News of Otsego County


RENCKENS: Is ‘Perfect Village’ Pricing Out Seniors?
Letter from Jim & Polly Renckens

Is ‘Perfect Village’
Pricing Out Seniors?

Now getting into our ninth decade of life, we find there are concerns that weren’t there in our eighth decade.

The latest concern is downsizing. Even though we older folks want to stay in our present home forever, the reality is that the constant upkeep, inside and out, becomes very difficult. So now is the time, and many others feel this way too, to move forward to the next stage of our lives. Now is the time to sell the house and move to a first floor, handicapped accessible two-bedroom in Cooperstown. BUT—now the problem! These apartments are like finding “hens’ teeth” (as my Dad used to say). We don’t want to put our home on the market, and have no place to live.

HAPPENIN’ OTSEGO: Seniors Walking Club 03-25-22

Seniors Walking Club


WALKING CLUB – 10:30 – 11:30 a.m. Enjoy a fun walk on Mondays & Fridays with friends old and new and listen to music of the 70s. Free for members, non-members aged 50+. Clark Sports Center, Cooperstown. 547-2800, ext. 109 or visit

BLOOD DRIVE – 9 a.m. – 2 p.m. Richfield Springs High School, 93 E. Main St., Richfield Springs. 1-800-733-2767 or visit

Cooperstown Central stages “Puffs” this weekend

CCS juniors and seniors stage “Puffs” this weekend

Cooperstown Central School presents the junior/senior play “Puffs” this weekend – a ‘clever and inventive play that never goes more than a minute without a laugh,’ says Nerdist. The show presents “a new look at a familiar adventure from the perspective of three potential heroes just trying to make it through a magic school that proves to be very dangerous for children.” Alongside them are the Puffs, a group of well-meaning, loyal outsiders with a thing for badgers who, says Hollywood Life, “are so lovable and relatable, you’ll leave the theater wishing they were in the stories all along.” From left to right, the cast includes Crystal Castle, Lilly Grady, Oliver Wasson, Simon Hurysz, Max Jones, Maddy Hayes, Annie Walker, and Quinn Lytel. Tickets are $5 at the door, with performances March 18 and 19 at 7 p.m. and March 20 at 2 p.m. at the Sterling Auditorium. For mature audiences (rated PG-13).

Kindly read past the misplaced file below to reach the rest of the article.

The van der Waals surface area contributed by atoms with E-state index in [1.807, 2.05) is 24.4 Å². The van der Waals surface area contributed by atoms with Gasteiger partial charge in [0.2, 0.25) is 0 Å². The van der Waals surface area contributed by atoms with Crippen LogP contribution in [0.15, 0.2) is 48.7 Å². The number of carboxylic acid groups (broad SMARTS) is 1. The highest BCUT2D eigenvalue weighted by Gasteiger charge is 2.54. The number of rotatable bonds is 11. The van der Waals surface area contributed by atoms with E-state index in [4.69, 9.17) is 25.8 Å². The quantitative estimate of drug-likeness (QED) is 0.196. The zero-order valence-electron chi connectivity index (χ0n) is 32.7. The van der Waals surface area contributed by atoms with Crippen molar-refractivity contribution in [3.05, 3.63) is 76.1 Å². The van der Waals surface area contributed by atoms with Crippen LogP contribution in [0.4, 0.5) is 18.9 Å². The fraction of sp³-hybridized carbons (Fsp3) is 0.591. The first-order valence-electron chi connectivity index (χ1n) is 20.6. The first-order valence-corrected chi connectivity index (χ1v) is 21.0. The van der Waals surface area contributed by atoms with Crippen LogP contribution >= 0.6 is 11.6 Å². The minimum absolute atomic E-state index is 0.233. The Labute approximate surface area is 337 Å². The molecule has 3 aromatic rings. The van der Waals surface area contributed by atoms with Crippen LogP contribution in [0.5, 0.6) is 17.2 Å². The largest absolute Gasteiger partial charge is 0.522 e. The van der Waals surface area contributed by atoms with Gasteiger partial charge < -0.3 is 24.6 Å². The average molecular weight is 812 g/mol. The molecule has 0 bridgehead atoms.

HAPPENIN’ OTSEGO: Artistic Discovery Exhibit Opens 03-11-22

Artistic Discovery Exhibit Opens


EXHIBIT OPENING – 11 a.m. – 4 p.m. Celebrate the opening of 2 exhibits ‘An Artistic Discovery,’ a collective display by Otsego County High School art students, and ‘Outta This World,’ and imaginative collaborative art project from the students of Milford. Cooperstown Art Association. 607-547-9777 or visit

Rejoining The World

Rejoining The World

By JIM KEVLIN • Special to

After a year of separation, Cathy Weir of Cooperstown trims her mom Elinore Sorbera’s pageboy. Now in her 90s, Mrs. Sorbera was head nurse at the county’s former Meadows Nursing Home on Route 33, predecessor to Coopers- town Center, where she resides now.

A decade ago, Kent Turner was working in the kitchen at Oneonta’s B-Side Ballroom, the popular nightspot, when he noticed a vivacious woman and her girlfriends were becoming regulars.

“We starting talking,” said Kent, and one thing led to another. “She had a heart of gold.”

Kent and Jackie fell in love.

Soon, the couple was attending Oneonta’s Community Gospel Church. For seven happy years, “she was really helpful in turning my life around,” he said.

But it wasn’t to continue.

Jackie was stricken with premature dementia in her late 50s, and she was admitted to Cooperstown Center’s Serenity Place, where her loving companion visited her regularly – until he couldn’t.

In February 2020, as COVID-19 loomed, state regulations forced Cooperstown Center to close its doors to visitors. For 13 months, not just Jackie and Kent, but the Center’s more than 150 residents were cut off from their families.

“When we had to close those doors,” said Lacey Rinker, director of nursing, “it breaks your heart.”

LaCHANCE: Rotary Helps Fight Social Isolation

Rotary Helps Fight Social Isolation

Rotarians Katherine Dina, right, and Cathy Raddatz, left, flank the first ultrafine air filter donated by Cooperstown Rotary to the village’s Senior Community Center. Others, in back, from left, are Bev Hence, Rae Consigli, Christine McNaughton, Patricia Dilorenzo, Betty McNeil and Marti Jax. Front, from left, are Sue Straub, Enid Hinkes, Carole Lachance and Linda (Jim Kevlin/

To the Editor:

Social isolation among seniors is a reality that has become an even greater concern since the onset of COVID-19.

To minimize its effects on our older population, Cooperstown Senior Community Center, CSCC, took full advantage of the sunshine and warm temperatures summer and early autumn provided.

Seniors, living in and outside of Cooperstown, have been gathering 1 – 3 p.m. Thursdays since the end of July on the lawn and parking lot of St. Mary’s at 31 Elm St.

Hand sanitizing, mask wearing and maintaining distance while outdoors provided the safe and healthy social environment much needed by seniors during this time of uncertainty.